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Brazilian Dental Journal

versión impresa ISSN 0103-6440versión On-line ISSN 1806-4760

Braz. Dent. J. vol.29 no.1 Ribeirão Preto enero/feb. 2018

http://dx.doi.org/10.1590/0103-6440201801731 

Article

MMP2 and MMP9 are Associated with Apical Periodontitis Progression and Might be Modulated by TLR2 and MyD88

Driely Barreiros1 

Paulo Nelson Filho1 

Francisco Wanderley Garcia Paula-Silva1 

Katharina Morant Holanda de Oliveira1 

Marília Pacífico Lucisano1 

Andiara De Rossi1 

Lea Assed Bezerra Silva1 

Erika Calvano Küchler1 

Raquel Assed Bezerra Silva1 

1Department of Pediatric Dentistry, School of Dentistry of Ribeirão Preto, USP - Universidade de São Paulo, Ribeirão Preto, Brazil

Abstract

The aim of this study was to evaluate the expression of MMP2 and MMP9 during apical periodontitis (AP) progression in TLR2 (TLR2 KO) and in MyD88 (MyD88 KO) knockout mice compared to wild type (WT) mice. AP was induced in mandibular first molars of TLR2 KO (n= 18), MyD88 KO (n= 18), and WT mice (n= 18). After 7, 21, and 42 days, the animals were euthanized and the jaws were dissected and subjected to histotechnical processing. Subsequent sections were stained by immunohistochemistry and evaluated for detection of MMP2 and MMP9. Statistical analysis of the semi-quantitative analysis of immunohistochemistry was performed using chi-square test (α = 0.05). In the initial periods of AP progression, an increased expression of MMP9 in the TLR2 KO and MyD88 KO mice was observed. In the final periods of AP progression, a reduction of MMP2 expression and an increase of MMP9 expression in the TLR2 KO mice were observed. MMP2 and MMP9 production was modulated for TLR2 and MyD88 during apical periodontitis progression.

Key Words: apical periodontitis; knockout mice; MMPs; MyD88; TLR2

Resumo

O objetivo deste estudo foi avaliar a expressão de MMP2 e MMP9 durante a progressão da periodontite apical (AP) em camundongos knockout para TLR2 (TLR2 KO) e MyD88 (MyD88 KO) comparados aos camundongos wild type (WT). A AP foi induzida nos primeiros molares inferiores dos camundongos TLR2 KO (n = 18), MyD88 KO (n = 18) e WT (n = 18). Após 7, 21 e 42 dias, os animais foram eutanaziados e as mandíbulas foram dissecadas e submetidas a processamento histotécnico. As lâminas foram coradas por imuno-histoquímica e analisadas para a detecção de MMP2 e MMP9. A análise estatística semi-quantitativa da imuno-histoquímica foi realizada pelo teste qui-quadrado (α = 0,05). Nos períodos iniciais de progressão AP, foi observada uma expressão aumentada de MMP9 nos camundongos TLR2 KO e MyD88 KO. Nos períodos finais de progressão AP, observou-se uma redução da expressão de MMP2 e um aumento da expressão de MMP9 nos camundongos TLR2 KO. A produção de MMP2 e MMP9 foi modulada por TLR2 e MyD88 durante a progressão da periodontite apical.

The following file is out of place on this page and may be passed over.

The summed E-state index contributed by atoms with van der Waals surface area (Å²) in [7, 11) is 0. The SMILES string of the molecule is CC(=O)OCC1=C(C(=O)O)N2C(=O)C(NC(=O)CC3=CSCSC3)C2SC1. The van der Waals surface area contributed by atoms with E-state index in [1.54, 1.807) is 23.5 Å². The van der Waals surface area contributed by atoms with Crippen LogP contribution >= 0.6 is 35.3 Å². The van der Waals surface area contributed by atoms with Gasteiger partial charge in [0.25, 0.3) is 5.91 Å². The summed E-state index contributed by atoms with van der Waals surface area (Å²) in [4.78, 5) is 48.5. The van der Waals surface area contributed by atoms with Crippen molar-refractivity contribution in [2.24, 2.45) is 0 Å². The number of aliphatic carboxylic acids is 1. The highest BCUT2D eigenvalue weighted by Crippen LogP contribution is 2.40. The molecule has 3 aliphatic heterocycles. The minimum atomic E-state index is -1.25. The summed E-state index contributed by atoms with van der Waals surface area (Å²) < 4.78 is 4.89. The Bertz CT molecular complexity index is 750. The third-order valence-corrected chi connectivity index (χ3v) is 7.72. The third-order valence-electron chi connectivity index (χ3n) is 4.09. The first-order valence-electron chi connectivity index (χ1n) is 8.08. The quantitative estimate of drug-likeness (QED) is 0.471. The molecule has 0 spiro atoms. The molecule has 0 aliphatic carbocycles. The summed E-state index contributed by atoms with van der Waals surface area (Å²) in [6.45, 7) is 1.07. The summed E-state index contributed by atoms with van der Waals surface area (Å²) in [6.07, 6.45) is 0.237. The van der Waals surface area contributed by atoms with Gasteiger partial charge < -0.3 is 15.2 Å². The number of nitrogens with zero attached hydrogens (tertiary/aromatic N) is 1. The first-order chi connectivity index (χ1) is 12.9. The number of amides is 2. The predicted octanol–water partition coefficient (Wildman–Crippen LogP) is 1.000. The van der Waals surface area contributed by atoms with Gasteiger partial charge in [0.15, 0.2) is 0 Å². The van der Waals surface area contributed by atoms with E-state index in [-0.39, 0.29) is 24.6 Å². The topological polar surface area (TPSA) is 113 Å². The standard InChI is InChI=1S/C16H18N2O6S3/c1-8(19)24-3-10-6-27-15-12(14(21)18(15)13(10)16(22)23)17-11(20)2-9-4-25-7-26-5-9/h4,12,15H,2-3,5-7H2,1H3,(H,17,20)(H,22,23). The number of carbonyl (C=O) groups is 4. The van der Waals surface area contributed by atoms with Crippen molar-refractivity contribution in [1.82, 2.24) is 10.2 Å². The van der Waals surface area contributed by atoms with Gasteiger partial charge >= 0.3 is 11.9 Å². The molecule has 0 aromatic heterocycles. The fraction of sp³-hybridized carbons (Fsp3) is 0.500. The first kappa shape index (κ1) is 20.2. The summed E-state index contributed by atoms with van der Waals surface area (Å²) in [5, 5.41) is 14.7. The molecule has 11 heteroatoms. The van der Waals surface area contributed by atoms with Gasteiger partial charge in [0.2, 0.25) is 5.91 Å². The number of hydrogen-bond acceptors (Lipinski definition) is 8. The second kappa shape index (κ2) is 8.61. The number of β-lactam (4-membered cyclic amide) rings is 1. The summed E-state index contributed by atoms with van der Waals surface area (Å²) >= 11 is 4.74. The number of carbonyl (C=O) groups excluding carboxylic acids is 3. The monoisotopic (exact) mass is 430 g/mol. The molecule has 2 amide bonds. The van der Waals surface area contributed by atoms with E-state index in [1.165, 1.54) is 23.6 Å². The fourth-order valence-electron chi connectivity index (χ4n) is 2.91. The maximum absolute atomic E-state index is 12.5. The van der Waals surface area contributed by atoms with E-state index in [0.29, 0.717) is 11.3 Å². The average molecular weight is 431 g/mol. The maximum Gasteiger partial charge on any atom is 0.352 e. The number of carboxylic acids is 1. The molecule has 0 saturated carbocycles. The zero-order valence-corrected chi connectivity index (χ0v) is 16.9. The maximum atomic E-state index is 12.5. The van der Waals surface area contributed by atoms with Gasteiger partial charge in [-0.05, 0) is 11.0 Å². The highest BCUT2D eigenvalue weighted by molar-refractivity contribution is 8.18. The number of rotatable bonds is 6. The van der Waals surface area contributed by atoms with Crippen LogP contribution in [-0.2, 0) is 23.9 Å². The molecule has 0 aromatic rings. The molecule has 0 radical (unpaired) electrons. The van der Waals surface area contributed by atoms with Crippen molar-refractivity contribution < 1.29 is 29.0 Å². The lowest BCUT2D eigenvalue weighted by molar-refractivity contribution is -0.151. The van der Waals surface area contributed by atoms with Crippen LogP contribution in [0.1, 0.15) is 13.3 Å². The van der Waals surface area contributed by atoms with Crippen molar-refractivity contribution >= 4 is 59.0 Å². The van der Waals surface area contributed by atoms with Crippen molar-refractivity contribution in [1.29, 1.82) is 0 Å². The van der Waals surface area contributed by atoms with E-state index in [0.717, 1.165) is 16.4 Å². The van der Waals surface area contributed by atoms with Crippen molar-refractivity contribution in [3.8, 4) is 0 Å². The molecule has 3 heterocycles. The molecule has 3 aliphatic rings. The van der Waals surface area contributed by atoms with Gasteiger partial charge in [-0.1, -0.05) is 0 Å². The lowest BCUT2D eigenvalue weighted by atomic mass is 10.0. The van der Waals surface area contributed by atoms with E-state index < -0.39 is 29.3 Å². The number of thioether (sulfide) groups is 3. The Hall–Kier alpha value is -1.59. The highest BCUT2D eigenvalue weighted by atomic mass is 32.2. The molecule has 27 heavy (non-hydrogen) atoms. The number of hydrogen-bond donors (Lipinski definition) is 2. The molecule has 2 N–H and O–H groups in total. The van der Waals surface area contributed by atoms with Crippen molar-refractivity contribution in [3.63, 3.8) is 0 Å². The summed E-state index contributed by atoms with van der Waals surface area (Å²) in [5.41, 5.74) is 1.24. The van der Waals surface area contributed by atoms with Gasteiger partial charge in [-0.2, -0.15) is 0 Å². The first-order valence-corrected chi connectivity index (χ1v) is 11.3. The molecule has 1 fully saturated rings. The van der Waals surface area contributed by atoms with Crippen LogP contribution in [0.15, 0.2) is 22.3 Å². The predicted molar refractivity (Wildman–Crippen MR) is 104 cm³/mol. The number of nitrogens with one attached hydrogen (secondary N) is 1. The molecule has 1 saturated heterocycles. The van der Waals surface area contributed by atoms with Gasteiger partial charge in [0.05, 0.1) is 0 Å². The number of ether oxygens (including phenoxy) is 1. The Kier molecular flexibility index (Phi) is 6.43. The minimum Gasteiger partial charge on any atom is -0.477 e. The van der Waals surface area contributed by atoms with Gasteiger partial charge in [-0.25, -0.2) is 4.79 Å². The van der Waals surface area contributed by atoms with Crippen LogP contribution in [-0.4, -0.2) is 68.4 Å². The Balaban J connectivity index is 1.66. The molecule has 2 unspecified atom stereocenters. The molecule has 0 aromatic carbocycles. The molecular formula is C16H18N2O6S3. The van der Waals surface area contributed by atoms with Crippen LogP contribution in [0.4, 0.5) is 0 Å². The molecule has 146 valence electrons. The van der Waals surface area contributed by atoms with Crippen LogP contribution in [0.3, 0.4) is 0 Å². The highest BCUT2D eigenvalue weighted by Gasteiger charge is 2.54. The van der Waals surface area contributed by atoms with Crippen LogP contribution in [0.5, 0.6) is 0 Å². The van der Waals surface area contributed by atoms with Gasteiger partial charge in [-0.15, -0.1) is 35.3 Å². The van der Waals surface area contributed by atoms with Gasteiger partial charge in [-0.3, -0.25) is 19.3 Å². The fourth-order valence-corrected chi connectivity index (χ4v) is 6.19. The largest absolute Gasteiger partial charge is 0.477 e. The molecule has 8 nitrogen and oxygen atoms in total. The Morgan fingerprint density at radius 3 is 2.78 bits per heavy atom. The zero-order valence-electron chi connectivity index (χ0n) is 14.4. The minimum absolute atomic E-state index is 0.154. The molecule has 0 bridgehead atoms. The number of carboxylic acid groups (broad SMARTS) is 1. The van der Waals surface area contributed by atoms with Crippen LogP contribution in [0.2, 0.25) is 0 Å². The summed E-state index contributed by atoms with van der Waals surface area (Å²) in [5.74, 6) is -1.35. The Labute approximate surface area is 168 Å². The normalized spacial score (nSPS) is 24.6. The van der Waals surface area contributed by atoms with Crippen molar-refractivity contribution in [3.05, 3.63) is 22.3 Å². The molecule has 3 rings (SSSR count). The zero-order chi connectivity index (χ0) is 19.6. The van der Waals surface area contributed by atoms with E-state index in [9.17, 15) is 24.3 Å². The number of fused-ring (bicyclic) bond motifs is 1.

Introduction

Apical periodontitis (AP) is an inflammatory alteration of periradicular tissue 1) that results in bone resorption. The association of persistent microbial tooth infection within the root canal system 1) , the progression of these microorganisms from the dental pulp to the apical foramen, and the lack of local host immune response leads to AP. During AP, host cells in the periapical tissue release many inflammatory mediators, proinflammatory cytokines, and growth factors through innate and adaptive responses 2) .

Toll-like receptors (TLRs) are a Type I transmembrane receptor that present a key role in the innate immune system. TLRs recognize pathogen-associated molecular patterns (PAMPs), such as bacterial or viral components, and endogenous mediators, such as proteins and proinflammatory cytokines 3) . Previous studies in experimental animals 4,5,6) and in humans 7) have demonstrated that TLRs play an important role in the AP pathogenesis.

Toll-like receptor 2 (TLR2) recognizes lipoproteins/lipopeptides from different pathogens and peptidoglycans and lipoteichoic acid from gram-positive bacteria, which there upon triggers inflammatory signals in innate immune cells 3) . Recognition of a microbial invasion through the TLRs, including TLR2, triggers the activation of signaling pathways, resulting in the recruitment of several adaptor proteins to the Toll/IL-1 receptor (TIR) domain. Myeloid differentiation factor 88 (MyD88), an adapter molecule, which is common to almost all TLRs except TLR3, triggers the activation of protein kinases and transcription factors that stimulate the expression of genes which are involved in the inflammatory response 8) . The recent study from our research group demonstrated that MyD88 knockout mice had larger AP, suggesting the role of this factor in AP progression 5) .

Matrix metalloproteinases (MMPs) are mostly secreted enzymes that belong to a family of zinc- and calcium-dependent proteolytic enzymes that are known to degrade most components of the extracellular matrix (ECM) 9) . MMPs are strongly associated with levels of inflammation and play a major role in bone remodeling and bone resorption 10) . MMP2 participates in the remodeling and resolution of tissue injury 11) and infection clearance 12) . On the other hand, MMP9 is a multidomain enzyme functioning in acute and chronic inflammatory condition 13) . It is essential for initiating the osteoclastic resorption process by removing the collagenous layer from the bone demineralization 14) . MMP2 and MMP9 are known to specifically cleave Type IV collagen, which is a major structural component of the basal membrane 15) .